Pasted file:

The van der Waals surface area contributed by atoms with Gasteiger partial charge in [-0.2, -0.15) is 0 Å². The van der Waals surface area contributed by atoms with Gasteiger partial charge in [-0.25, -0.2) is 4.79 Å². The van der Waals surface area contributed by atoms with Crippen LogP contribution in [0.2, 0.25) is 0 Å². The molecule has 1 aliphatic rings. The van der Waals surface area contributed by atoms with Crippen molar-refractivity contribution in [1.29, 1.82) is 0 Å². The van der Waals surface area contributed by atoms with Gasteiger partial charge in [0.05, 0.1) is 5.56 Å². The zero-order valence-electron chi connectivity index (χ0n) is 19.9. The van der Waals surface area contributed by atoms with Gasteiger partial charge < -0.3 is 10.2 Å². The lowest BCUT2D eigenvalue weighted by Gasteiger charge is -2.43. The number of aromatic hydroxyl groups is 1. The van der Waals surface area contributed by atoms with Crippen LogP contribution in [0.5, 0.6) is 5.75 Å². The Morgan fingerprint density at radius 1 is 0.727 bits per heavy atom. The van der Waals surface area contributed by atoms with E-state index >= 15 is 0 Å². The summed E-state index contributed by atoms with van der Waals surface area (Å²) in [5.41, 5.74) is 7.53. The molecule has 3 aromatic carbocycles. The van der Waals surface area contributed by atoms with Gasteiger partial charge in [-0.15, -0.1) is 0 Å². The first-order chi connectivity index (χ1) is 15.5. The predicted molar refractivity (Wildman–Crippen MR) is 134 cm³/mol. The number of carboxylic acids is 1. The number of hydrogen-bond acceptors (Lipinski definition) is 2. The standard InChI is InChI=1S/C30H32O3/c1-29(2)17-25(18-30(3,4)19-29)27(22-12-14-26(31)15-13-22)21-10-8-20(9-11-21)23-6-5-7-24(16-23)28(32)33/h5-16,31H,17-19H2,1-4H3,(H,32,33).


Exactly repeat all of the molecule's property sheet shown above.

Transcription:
The van der Waals surface area contributed by atoms with Gasteiger partial charge in [-0.2, -0.15) is 0 Å². The van der Waals surface area contributed by atoms with Gasteiger partial charge in [-0.25, -0.2) is 4.79 Å². The van der Waals surface area contributed by atoms with Crippen LogP contribution in [0.2, 0.25) is 0 Å². The molecule has 1 aliphatic rings. The van der Waals surface area contributed by atoms with Crippen molar-refractivity contribution in [1.29, 1.82) is 0 Å². The van der Waals surface area contributed by atoms with Gasteiger partial charge in [0.05, 0.1) is 5.56 Å². The zero-order valence-electron chi connectivity index (χ0n) is 19.9. The van der Waals surface area contributed by atoms with Gasteiger partial charge < -0.3 is 10.2 Å². The lowest BCUT2D eigenvalue weighted by Gasteiger charge is -2.43. The number of aromatic hydroxyl groups is 1. The van der Waals surface area contributed by atoms with Crippen LogP contribution in [0.5, 0.6) is 5.75 Å². The Morgan fingerprint density at radius 1 is 0.727 bits per heavy atom. The van der Waals surface area contributed by atoms with E-state index >= 15 is 0 Å². The summed E-state index contributed by atoms with van der Waals surface area (Å²) in [5.41, 5.74) is 7.53. The molecule has 3 aromatic carbocycles. The van der Waals surface area contributed by atoms with Gasteiger partial charge in [-0.15, -0.1) is 0 Å². The first-order chi connectivity index (χ1) is 15.5. The predicted molar refractivity (Wildman–Crippen MR) is 134 cm³/mol. The number of carboxylic acids is 1. The number of hydrogen-bond acceptors (Lipinski definition) is 2. The standard InChI is InChI=1S/C30H32O3/c1-29(2)17-25(18-30(3,4)19-29)27(22-12-14-26(31)15-13-22)21-10-8-20(9-11-21)23-6-5-7-24(16-23)28(32)33/h5-16,31H,17-19H2,1-4H3,(H,32,33).